BOOT - Where did this come from? Historical note: the term boot derives from `bootstrap loader', a short program that was read in from cards or paper tape, or toggled in from the front panel switches. This program was always very short (great efforts were expended on making it short in order to minimize the labour and chance of error involved in toggling it in), but was just smart enough to read in a slightly more complex program (usually from a card or paper tape reader), to which it handed control; this program in turn was smart enough to read the application or operating system from a magnetic tape drive or disk drive. Thus, in successive steps, the computer `pulled itself up by its bootstraps' to a useful operating state. Nowadays the bootstrap is usually found in ROM or EPROM, and reads the first stage in from a fixed location on the disk, called the `boot block'. When this program gains control, it is powerful enough to load the actual OS and hand control over to it. HARD BOOT AND SOFT BOOT A hard (cold) boot occurs when the computer is started up from a powered down state. It is important to remember that you should always wait a few seconds after switching off the computer before applying the power again. Failing to wait could cause damage to your computer. A soft (warm) boot refers to resetting a computer that is already turned on. Resetting it returns the computer to its initial state. A warm boot is sometimes necessary when a program encounters an error from which it cannot recover. On PCs, you can perform a warm boot by pressing the Control, Alt, and Delete keys simultaneously. If you have a reset button, this could be pressed.

Anne Watson

BOOT DISKS
Boots disks can be made from your computer at any time. It is best to create these at the time of installation and keep them in a safe place. CREATING A WINDOWS 98/ME BOOT DISK An excellent feature of Windows 98/ME is its boot disk. Using Windows to create a Windows 98 boot disk will give you all the needed files as well as CD-ROM support. To create a Windows 98 boot disk click Start / Settings / Control Panel / double click the Add Remove programs icon / click the Startup Disk and create disk. CREATING WINDOWS 2000 BOOT DISKS To create a Windows 2000 Professional bootable diskette you will need four 1.44MB disks and the Windows 2000 Professional CD. Click Start / Run / browse to the CD-ROM drive. Open the Boot disk folder and double-click makeboot.exe and click ok to launch the program to create the disks. Note - As long as you have the Windows 2000 CD-ROM, you can create the setup disks from a computer running any version of Windows or MS-DOS. CREATING A BOOT DISK WITH A WINDOWS-XP COMPUTER Format a floppy disk by using the Windows XP format utility. For example, with the floppy disk in the floppy disk drive, type format a: at a command prompt, and then press ENTER. Copy the Ntldr and the Ntdetect.com files from the I386 folder on the Windows XP Setup CDROM, Windows XP Setup floppy disk, or from a computer that is running the same version of Windows XP as the computer that you want to access with the boot floppy.. Create a Boot.ini file (or copy one from a computer that is running Windows XP), and then modify it to match the computer that you are trying to access. HOW TO USE A BOOT DISK Once the bootable disk has been successfully created, by following the below steps you will be able to boot from the disk. Place the disk into write protect mode (in case a virus is on the computer, this will not allow the virus to transfer itself onto the disk). Insert the disk into the computer and reset or turn on the computer to begin the boot process. As the computer is booting up, answer the questions prompted (if any). Once at the A:\> take the appropriate actions depending upon the situation of the computer.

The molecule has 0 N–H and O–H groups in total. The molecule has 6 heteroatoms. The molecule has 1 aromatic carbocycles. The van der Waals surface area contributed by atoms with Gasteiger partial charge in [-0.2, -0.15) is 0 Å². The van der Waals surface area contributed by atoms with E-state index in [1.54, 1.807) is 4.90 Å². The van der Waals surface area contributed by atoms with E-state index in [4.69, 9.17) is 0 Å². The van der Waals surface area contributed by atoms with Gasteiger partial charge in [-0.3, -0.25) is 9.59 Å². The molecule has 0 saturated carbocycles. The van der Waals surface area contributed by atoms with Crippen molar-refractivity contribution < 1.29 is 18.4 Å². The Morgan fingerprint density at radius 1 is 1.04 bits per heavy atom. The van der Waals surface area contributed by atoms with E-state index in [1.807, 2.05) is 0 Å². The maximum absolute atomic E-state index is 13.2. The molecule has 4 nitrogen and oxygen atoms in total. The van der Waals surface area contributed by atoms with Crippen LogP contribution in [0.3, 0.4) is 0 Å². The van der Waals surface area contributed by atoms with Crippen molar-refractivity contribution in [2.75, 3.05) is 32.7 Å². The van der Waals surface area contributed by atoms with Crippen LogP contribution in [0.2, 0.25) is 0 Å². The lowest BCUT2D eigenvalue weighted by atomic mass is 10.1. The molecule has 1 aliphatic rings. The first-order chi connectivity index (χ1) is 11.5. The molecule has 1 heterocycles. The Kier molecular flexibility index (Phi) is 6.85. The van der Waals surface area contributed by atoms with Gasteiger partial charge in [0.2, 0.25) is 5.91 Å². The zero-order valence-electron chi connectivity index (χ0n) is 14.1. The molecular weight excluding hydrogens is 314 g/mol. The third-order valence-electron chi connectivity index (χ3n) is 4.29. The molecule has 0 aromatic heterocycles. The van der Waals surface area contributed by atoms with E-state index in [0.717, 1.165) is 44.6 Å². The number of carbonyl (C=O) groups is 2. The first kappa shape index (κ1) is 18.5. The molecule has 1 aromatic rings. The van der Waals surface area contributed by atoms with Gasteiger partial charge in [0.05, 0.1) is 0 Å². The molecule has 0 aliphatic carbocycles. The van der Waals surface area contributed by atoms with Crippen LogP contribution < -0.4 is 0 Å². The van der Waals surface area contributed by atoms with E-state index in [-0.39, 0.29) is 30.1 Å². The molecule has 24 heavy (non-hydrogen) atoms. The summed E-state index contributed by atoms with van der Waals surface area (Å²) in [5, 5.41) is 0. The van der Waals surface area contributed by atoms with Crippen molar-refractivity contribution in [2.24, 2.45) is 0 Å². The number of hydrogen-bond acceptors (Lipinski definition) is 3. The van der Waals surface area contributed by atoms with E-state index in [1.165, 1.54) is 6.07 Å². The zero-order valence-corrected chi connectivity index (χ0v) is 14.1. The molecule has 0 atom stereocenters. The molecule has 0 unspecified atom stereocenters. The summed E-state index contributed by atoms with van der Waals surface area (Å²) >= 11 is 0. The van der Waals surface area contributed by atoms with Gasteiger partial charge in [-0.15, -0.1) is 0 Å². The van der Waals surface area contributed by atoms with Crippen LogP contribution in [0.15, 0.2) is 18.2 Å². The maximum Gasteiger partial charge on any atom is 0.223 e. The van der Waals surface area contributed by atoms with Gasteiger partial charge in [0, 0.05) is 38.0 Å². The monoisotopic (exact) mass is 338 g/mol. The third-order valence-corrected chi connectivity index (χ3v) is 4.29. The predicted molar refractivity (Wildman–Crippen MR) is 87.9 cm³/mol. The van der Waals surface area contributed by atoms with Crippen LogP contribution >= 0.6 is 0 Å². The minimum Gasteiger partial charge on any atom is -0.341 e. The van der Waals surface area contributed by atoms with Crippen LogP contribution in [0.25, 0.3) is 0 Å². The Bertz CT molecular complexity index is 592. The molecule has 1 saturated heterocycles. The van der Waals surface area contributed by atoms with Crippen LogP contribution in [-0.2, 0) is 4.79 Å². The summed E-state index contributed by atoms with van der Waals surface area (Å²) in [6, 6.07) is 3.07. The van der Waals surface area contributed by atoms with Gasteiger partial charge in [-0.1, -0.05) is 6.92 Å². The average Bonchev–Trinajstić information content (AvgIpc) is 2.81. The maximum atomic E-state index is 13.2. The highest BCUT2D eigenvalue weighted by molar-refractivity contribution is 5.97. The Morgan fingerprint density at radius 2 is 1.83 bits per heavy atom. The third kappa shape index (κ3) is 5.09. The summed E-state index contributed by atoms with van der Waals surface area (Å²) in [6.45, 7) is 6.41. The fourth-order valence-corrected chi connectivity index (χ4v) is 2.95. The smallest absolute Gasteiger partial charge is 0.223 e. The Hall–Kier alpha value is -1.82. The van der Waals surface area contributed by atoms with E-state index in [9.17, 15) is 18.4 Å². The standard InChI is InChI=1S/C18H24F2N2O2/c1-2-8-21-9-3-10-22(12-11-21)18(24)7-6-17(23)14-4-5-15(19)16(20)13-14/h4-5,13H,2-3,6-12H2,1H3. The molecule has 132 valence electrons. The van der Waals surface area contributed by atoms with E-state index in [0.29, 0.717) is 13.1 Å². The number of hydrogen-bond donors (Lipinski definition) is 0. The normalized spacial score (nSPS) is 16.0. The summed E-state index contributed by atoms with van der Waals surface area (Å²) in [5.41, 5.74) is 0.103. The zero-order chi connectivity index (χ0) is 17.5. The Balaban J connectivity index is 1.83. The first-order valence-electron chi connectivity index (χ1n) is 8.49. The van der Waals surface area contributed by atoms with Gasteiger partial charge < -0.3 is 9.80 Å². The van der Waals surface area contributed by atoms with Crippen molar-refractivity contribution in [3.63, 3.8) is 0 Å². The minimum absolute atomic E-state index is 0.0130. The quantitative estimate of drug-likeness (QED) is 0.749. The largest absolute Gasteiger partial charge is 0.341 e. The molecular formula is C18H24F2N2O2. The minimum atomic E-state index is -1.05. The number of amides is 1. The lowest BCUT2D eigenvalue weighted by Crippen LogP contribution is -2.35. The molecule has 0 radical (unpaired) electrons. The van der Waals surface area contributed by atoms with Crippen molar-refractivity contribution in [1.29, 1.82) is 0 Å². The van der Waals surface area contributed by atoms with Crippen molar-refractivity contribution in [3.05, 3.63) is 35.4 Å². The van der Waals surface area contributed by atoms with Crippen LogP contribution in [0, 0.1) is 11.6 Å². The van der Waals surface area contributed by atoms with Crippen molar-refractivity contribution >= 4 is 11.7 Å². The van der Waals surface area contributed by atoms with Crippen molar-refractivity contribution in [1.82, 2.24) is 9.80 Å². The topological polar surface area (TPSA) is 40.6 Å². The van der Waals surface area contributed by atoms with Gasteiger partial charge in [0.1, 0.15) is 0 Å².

Alternatively, if you wish to download your boot disks, they are available at the following web site. http://www.bootdisk.com/original.htm
Anne Watson 3

COMMON BEEP CODES The following examples of beep codes given by faulty POSTs are fairly general. Most motherboards have their own BIOS manufactured especially for that particular board. The error codes are often specific to the version of the BIOS. It must be remembered that if the PC speaker cable is not connected you will hear no beeps. Before powering up a computer for the first time (or after repair), always check that the PC speaker is connected to the motherboard. AMI BIOS BEEP CODES

AWARD BIOS BEEP CODES

A COMMON VISUAL ERROR MESSAGE If you see one of the error messages listed below, it is most likely that you are trying to boot with a disk in the floppy drive. The system is looking for the files needed to boot into the operating system but, of course, unless the floppy is a boot disk, it will not find them.

Non-System Disk Error, replace and press any key when ready. NTLDR is missing. Press any key to restart.

Anne Watson

The Bootstrapping Process for Dos or Windows 9x (Set to boot from a then c)
POWER ON SELF TEST O.K
LOOK FOR BOOT DISK IN DRIVE A

FAIL

HALT SYSTEM ERROR MESSAGE

FAIL

Look for IO.sys MSDOS.sys Command.com on drive C

FOUND
LOAD MSDOS

LOOK FOR CONFIG.SYS

NOT FOUND

USE DEFAULT VALUES

FOUND
CONFIGURE SYSTEM

LOOK FOR AUTOEXEC.BAT

NOT FOUND

FOUND
CARRY OUT INSTRUCTIONS IN AUTOEXEC.BAT

SHOW C: PROMPT (or boot into Windows) WAITING USER INPUT

Anne Watson